Becoming a medical doctor can be a rewarding career choice, allowing you to work in a hospital, medical center, or private practice. As a doctor, your main focus will be to treat patients’ medical conditions by prescribing medications, diagnosing ailments, ordering diagnostic tests, and recording patient information. Earning a degree in the medical field requires you to complete undergraduate coursework, earn your medical degree from an accredited medical college, and finish your residency program.
Bachelor of Science in Biology
You will need to earn a Bachelors of Science in Biology before enrolling into medical school. Some medical schools offer pre-med programs you can pass that will give you the necessary classes to enroll into medical school and prepare you for the MCAT (Medical College Admission Test). Common coursework needed to obtain a Bachelor of Science in Biology degree includes:
- Biology studies
- Human genetics
In order to become a doctor, you can choose to major in various undergraduate studies, but you will need to take a significant number of classes in science studies. Most accredited programs will require you to successfully complete undergraduate coursework in English, mathematics, and social sciences.
Medical College Admission Test
Before you can enroll into a medical school, you will need to pass the MCAT, which is a multiple-choice test that covers biology, physical science, verbal skills, writing abilities, and critical thinking skills. Most medical universities utilize your scoring to determine your acceptance for admission.
Doctor of Medicine
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Medical schools require you to undergo both classroom education and clinical training, which takes approximately four years to complete. In your first two years of schooling, you will devote your time to laboratory experience and book study, which will prepare you to successfully diagnose and treat illnesses and injuries. Upon completion of your second year, you will need to pass the first section of the USMLE (United States Medical Licensing Examination) through the National Board of Medical Examiners.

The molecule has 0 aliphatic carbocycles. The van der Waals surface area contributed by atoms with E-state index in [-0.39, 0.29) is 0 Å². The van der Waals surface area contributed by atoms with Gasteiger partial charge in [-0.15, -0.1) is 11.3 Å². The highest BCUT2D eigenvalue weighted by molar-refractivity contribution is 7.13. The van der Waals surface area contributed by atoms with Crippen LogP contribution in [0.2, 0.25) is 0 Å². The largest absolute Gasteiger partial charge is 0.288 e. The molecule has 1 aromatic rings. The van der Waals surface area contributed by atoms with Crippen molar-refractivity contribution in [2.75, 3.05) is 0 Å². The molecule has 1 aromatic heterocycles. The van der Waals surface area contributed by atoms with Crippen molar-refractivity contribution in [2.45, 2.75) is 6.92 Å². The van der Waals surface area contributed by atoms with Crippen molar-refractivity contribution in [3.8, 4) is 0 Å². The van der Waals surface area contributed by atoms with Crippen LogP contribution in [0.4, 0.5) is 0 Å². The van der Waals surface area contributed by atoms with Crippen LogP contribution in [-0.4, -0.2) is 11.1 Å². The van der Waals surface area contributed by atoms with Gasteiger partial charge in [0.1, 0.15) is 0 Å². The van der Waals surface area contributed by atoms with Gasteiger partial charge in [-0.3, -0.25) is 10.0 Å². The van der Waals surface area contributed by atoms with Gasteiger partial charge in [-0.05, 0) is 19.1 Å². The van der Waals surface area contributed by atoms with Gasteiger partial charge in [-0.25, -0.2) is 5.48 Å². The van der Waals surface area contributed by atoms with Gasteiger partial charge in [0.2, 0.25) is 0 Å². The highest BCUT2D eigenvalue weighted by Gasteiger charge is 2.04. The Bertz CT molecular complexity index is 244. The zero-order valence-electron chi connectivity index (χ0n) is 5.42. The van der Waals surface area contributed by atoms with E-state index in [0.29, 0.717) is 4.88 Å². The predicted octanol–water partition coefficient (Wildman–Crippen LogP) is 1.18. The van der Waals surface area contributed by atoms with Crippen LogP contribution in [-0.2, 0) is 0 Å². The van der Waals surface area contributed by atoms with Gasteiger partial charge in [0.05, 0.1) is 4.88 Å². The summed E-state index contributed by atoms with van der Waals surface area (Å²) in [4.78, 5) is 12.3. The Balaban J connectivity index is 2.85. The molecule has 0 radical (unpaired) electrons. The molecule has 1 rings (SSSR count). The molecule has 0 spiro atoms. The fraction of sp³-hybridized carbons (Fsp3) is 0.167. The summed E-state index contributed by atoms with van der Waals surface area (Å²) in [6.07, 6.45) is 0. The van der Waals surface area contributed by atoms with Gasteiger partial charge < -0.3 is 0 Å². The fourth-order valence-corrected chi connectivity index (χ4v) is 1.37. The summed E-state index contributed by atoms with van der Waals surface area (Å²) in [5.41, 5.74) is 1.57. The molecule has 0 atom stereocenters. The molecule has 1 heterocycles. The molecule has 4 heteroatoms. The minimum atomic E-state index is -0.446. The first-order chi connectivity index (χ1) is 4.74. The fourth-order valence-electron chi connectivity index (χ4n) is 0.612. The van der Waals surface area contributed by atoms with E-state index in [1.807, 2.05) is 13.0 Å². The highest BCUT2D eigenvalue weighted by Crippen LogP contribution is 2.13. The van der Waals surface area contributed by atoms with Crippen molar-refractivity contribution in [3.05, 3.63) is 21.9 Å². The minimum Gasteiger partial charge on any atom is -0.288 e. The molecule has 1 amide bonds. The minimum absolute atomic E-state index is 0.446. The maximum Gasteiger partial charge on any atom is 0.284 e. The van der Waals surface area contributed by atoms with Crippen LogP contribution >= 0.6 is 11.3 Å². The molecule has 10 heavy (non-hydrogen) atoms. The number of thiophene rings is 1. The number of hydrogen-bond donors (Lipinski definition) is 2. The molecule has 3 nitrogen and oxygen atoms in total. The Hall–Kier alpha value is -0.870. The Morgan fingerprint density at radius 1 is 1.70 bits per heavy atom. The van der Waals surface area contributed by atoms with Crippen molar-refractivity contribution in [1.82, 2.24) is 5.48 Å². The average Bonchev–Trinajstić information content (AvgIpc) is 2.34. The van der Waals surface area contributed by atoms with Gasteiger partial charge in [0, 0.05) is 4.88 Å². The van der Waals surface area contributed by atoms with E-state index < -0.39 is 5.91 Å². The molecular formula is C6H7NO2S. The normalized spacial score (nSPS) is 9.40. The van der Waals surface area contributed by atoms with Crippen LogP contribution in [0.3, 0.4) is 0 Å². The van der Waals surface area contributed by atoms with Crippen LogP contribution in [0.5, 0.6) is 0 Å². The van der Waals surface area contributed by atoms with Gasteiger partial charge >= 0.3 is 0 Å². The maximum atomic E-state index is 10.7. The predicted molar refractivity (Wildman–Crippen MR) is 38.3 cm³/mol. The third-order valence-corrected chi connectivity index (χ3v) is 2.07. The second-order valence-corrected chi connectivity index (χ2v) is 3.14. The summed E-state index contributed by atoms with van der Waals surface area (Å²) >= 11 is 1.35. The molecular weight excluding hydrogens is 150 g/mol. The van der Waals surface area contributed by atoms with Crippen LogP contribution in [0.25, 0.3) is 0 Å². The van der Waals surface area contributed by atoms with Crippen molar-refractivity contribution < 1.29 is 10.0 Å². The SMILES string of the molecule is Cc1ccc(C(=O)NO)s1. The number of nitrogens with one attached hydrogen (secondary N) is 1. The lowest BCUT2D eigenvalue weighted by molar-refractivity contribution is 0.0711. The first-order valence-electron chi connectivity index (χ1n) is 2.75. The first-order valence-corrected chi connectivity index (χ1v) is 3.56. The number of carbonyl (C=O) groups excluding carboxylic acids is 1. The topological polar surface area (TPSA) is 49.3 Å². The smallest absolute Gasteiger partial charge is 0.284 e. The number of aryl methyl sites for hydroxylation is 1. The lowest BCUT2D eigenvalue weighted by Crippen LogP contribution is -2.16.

During your last two years in medical school, you will obtain your clinical experience and practical training by working under an attending physician at hospitals and clinics. Upon completion of your fourth year of schooling, you will take the second licensing test through the National Board of Medical Examiners, which will allow you to begin your residency training.
Taking between three to seven years, medical residency focuses on completing your practical training and experience in the medical environment. You can choose to undergo a post-residency fellowship if you have sub-specialized in a specific sector, such as geriatric, vascular, or internal medicine.
Each state holds its own licensing requirements, but most require you to complete a minimum of one year in a residency program and the completion of your board certification. Once you have met your state’s licensing requirements, you can obtain your medical licensure and can legally practice as a medical doctor.